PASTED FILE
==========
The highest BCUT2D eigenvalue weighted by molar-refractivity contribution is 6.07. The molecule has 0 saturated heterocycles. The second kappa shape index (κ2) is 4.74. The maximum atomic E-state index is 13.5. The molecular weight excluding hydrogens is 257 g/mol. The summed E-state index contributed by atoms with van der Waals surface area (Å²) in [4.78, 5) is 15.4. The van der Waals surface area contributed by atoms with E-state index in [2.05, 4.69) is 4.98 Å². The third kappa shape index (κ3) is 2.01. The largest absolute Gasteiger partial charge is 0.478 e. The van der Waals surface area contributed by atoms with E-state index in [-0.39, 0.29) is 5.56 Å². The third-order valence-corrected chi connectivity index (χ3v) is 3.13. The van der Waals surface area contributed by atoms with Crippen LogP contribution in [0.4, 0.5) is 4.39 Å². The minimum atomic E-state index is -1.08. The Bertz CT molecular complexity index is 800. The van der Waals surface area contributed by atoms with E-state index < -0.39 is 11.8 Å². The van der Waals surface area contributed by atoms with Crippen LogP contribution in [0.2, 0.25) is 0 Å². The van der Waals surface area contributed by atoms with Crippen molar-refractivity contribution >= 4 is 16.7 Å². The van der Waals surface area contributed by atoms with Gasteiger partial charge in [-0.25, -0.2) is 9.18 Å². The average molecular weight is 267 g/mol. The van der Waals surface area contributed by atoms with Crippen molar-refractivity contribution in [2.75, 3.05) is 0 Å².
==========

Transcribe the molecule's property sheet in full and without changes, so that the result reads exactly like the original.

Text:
The highest BCUT2D eigenvalue weighted by molar-refractivity contribution is 6.07. The molecule has 0 saturated heterocycles. The second kappa shape index (κ2) is 4.74. The maximum atomic E-state index is 13.5. The molecular weight excluding hydrogens is 257 g/mol. The summed E-state index contributed by atoms with van der Waals surface area (Å²) in [4.78, 5) is 15.4. The van der Waals surface area contributed by atoms with E-state index in [2.05, 4.69) is 4.98 Å². The third kappa shape index (κ3) is 2.01. The largest absolute Gasteiger partial charge is 0.478 e. The van der Waals surface area contributed by atoms with E-state index in [-0.39, 0.29) is 5.56 Å². The third-order valence-corrected chi connectivity index (χ3v) is 3.13. The van der Waals surface area contributed by atoms with Crippen LogP contribution in [0.4, 0.5) is 4.39 Å². The minimum atomic E-state index is -1.08. The Bertz CT molecular complexity index is 800. The van der Waals surface area contributed by atoms with E-state index < -0.39 is 11.8 Å². The van der Waals surface area contributed by atoms with Crippen LogP contribution in [0.2, 0.25) is 0 Å². The van der Waals surface area contributed by atoms with Crippen molar-refractivity contribution >= 4 is 16.7 Å². The van der Waals surface area contributed by atoms with Gasteiger partial charge in [-0.25, -0.2) is 9.18 Å². The average molecular weight is 267 g/mol. The van der Waals surface area contributed by atoms with Crippen molar-refractivity contribution in [2.75, 3.05) is 0 Å².